Does Balochistan Have a Reason to Vote? – Sidra Iqbal Baloch

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Author: Sidra Iqbal Baloch

The situations in Balochistan highlight a persistent issue where despite electoral promises, the basic needs of the population remain unfulfilled. The recurring protests underscore the frustration and urgency felt by the people. However, the effectiveness of voting in bringing about meaningful change is debatable, given the ongoing challenges. While voting theoretically offers a mechanism for expressing grievances and influencing policy, the lack of tangible improvements suggests systemic issues that transcend electoral cycles. Therefore, while voting is a crucial democratic right, its impact on addressing the pressing needs of Balochistan’s population remains uncertain.

Elections, whether provincial, senate, or national, have consistently failed to address the plight of Balochistan. Instead of bringing benefits, they have been used as tools to perpetuate the suppression of the Baloch nation. The policies remain unchanged, and the systematic oppression and genocide in Balochistan continue unabated. Despite the oaths of democratic processes, the reality is that they have only served to further marginalize and suppress the Baloch people. It’s clear that the current electoral system does not prioritize the interests or well-being of Balochistan.  

Provincial assembly of Balochistan:

The establishment of the Provincial Assembly was itself a mockery. Although Balochistan purportedly has its own representatives, the language and influence of the Pakistan Army dominate. In this so-called legislative body, people in Balochistan face disappearances or death merely for advocating their rights.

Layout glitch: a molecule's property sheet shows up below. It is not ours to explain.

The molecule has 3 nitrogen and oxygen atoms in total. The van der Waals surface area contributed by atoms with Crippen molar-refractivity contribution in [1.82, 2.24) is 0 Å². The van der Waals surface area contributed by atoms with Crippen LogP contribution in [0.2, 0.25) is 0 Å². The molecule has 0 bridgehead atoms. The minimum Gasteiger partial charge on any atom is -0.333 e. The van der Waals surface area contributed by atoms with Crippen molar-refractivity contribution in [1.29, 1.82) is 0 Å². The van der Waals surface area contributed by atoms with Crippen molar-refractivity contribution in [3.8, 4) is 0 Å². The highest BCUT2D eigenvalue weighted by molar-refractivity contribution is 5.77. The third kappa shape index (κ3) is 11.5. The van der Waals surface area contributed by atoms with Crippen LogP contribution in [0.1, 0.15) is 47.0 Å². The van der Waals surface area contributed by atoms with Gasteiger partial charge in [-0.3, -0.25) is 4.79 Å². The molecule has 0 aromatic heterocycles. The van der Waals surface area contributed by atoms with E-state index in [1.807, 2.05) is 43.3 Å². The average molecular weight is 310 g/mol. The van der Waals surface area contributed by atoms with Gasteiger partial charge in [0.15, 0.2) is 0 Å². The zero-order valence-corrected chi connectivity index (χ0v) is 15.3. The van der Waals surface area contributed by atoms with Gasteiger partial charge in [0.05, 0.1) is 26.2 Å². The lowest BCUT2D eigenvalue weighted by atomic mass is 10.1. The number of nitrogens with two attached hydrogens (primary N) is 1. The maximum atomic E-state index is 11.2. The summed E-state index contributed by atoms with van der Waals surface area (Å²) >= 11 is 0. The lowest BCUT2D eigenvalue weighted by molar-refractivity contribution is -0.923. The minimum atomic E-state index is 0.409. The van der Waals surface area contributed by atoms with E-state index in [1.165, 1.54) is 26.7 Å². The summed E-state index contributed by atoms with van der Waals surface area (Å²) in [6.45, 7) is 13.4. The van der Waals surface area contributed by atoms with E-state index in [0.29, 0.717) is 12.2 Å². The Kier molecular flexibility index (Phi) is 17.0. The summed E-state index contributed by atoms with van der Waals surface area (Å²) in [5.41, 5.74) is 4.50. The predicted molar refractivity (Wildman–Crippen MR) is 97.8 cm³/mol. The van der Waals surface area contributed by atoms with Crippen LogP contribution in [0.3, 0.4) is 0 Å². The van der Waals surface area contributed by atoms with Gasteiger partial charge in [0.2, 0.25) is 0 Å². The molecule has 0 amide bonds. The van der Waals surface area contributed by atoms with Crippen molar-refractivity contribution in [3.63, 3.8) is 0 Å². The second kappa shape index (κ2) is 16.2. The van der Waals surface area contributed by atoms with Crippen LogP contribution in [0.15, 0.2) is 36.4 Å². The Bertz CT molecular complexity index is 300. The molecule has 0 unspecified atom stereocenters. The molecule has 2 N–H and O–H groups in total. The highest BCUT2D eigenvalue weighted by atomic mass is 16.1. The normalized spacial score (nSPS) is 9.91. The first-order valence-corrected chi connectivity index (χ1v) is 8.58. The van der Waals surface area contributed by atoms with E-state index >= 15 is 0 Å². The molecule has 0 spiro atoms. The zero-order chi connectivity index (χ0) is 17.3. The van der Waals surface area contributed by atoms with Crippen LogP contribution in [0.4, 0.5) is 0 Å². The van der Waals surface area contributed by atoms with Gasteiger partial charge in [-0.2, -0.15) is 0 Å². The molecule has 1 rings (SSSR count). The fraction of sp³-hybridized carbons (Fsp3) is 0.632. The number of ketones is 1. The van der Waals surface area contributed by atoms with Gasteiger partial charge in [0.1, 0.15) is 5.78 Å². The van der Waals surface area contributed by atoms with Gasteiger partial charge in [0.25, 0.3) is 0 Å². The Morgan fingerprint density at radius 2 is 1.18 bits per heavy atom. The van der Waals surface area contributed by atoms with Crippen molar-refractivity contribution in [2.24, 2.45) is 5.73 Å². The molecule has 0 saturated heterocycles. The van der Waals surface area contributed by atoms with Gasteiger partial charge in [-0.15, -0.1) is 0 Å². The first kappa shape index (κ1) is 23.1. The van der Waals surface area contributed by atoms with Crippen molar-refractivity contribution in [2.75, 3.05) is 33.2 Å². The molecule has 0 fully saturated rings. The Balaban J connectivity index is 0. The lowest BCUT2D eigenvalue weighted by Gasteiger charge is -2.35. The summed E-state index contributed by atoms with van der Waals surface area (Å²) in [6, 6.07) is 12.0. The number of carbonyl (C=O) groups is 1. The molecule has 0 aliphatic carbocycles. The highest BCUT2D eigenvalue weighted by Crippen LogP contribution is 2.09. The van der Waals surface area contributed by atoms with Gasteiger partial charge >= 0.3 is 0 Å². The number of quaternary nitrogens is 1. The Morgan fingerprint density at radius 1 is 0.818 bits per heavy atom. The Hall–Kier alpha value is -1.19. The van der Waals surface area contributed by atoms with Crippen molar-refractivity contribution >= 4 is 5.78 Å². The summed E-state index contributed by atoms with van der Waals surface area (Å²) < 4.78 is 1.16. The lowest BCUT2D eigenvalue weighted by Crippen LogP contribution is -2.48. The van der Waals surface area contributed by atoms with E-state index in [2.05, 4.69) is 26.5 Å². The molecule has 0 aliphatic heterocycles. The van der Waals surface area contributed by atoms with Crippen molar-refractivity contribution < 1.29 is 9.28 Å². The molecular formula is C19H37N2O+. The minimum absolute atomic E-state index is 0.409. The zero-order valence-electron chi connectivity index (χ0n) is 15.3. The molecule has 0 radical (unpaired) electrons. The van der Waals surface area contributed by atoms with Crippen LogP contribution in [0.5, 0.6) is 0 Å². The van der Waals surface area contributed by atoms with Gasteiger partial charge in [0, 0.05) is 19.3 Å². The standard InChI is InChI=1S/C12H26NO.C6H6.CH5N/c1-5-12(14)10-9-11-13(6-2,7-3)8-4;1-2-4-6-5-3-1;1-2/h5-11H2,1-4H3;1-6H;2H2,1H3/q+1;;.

This assembly established on March 30, 1970, by Presidential Order in the wake of the dissolution of the One Unit system. With its inaugural election on December 17, 1970, featuring 21 members, including a solitary seat reserved for women, the Assembly symbolized a new era of representation and governance. Charged with formulating laws, representing the populace, ensuring governmental accountability, and shaping fiscal policies, its mandate resonated with the aspirations of Balochistan’s diverse population. Yet, despite its lofty objectives, the Assembly’s efficacy in addressing the pressing needs of the deprived masses has come under scrutiny. This report delves into the challenges faced by Balochistan’s marginalized communities and explores the conspicuous absence of meaningful action from the provincial legislature in alleviating their plight.

Key Issues Overlooked by the Government

Sui Gas:

Natural gas was first discovered at the Sui gas field in 1952, and by 1955, it was being supplied to various parts of Pakistan. Originating from the Sui fields, natural gas in Pakistan earned the colloquial term ‘Sui gas’. The distribution companies responsible for supplying gas throughout Pakistan are known as the Sui Southern Gas Company and the Sui Northern Gas Company.

Sui Northern Gas Pipelines Limited (SNGPL) stands as the foremost integrated gas company, serving an extensive consumer base exceeding 7.22 million in North Central Pakistan. Its sprawling network covers Punjab, Khyber Pakhtunkhwa, and Azad Jammu & Kashmir, with key transmission hubs located in Faisalabad, Lahore, Multan, and Wah.

It is noteworthy that the initial provinces to receive gas supply from Sui gas were Punjab and Sindh.

Punjab accounts for only 4% of gas production, despite consuming 43% of the supply. However, Balochistan contributes 17% to the national gas supply, while K-P adds 10%.